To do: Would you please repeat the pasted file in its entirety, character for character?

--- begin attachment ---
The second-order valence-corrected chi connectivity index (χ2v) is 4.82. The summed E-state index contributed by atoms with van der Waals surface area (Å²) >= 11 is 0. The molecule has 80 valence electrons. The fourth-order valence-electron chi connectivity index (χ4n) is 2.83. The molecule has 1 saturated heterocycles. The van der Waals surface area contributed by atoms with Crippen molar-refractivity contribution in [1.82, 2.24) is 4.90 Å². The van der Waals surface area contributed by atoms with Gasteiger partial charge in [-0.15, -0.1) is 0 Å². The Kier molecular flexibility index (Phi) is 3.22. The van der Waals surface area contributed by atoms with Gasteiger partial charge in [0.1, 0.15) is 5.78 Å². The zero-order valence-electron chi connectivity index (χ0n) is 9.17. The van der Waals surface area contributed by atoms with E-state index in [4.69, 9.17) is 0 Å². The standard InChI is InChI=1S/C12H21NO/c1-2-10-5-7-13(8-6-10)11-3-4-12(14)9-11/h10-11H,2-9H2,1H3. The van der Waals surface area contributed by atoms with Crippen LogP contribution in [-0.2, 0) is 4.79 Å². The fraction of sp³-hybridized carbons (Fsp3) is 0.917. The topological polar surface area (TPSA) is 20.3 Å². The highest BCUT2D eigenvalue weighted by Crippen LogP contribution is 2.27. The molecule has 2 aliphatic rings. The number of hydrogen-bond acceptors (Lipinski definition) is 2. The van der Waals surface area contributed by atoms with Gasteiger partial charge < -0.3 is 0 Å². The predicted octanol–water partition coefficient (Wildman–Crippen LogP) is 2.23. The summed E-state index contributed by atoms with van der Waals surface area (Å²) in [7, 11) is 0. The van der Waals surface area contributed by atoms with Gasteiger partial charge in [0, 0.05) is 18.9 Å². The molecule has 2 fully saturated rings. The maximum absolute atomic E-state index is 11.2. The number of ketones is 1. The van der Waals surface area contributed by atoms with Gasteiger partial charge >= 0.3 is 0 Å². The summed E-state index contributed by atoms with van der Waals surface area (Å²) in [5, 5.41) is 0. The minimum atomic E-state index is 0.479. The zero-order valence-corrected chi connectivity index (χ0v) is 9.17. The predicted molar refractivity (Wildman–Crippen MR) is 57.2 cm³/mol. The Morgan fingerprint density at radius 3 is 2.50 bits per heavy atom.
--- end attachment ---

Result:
The second-order valence-corrected chi connectivity index (χ2v) is 4.82. The summed E-state index contributed by atoms with van der Waals surface area (Å²) >= 11 is 0. The molecule has 80 valence electrons. The fourth-order valence-electron chi connectivity index (χ4n) is 2.83. The molecule has 1 saturated heterocycles. The van der Waals surface area contributed by atoms with Crippen molar-refractivity contribution in [1.82, 2.24) is 4.90 Å². The van der Waals surface area contributed by atoms with Gasteiger partial charge in [-0.15, -0.1) is 0 Å². The Kier molecular flexibility index (Phi) is 3.22. The van der Waals surface area contributed by atoms with Gasteiger partial charge in [0.1, 0.15) is 5.78 Å². The zero-order valence-electron chi connectivity index (χ0n) is 9.17. The van der Waals surface area contributed by atoms with E-state index in [4.69, 9.17) is 0 Å². The standard InChI is InChI=1S/C12H21NO/c1-2-10-5-7-13(8-6-10)11-3-4-12(14)9-11/h10-11H,2-9H2,1H3. The van der Waals surface area contributed by atoms with Crippen LogP contribution in [-0.2, 0) is 4.79 Å². The fraction of sp³-hybridized carbons (Fsp3) is 0.917. The topological polar surface area (TPSA) is 20.3 Å². The highest BCUT2D eigenvalue weighted by Crippen LogP contribution is 2.27. The molecule has 2 aliphatic rings. The number of hydrogen-bond acceptors (Lipinski definition) is 2. The van der Waals surface area contributed by atoms with Gasteiger partial charge < -0.3 is 0 Å². The predicted octanol–water partition coefficient (Wildman–Crippen LogP) is 2.23. The summed E-state index contributed by atoms with van der Waals surface area (Å²) in [7, 11) is 0. The van der Waals surface area contributed by atoms with Gasteiger partial charge in [0, 0.05) is 18.9 Å². The molecule has 2 fully saturated rings. The maximum absolute atomic E-state index is 11.2. The number of ketones is 1. The van der Waals surface area contributed by atoms with Gasteiger partial charge >= 0.3 is 0 Å². The summed E-state index contributed by atoms with van der Waals surface area (Å²) in [5, 5.41) is 0. The minimum atomic E-state index is 0.479. The zero-order valence-corrected chi connectivity index (χ0v) is 9.17. The predicted molar refractivity (Wildman–Crippen MR) is 57.2 cm³/mol. The Morgan fingerprint density at radius 3 is 2.50 bits per heavy atom.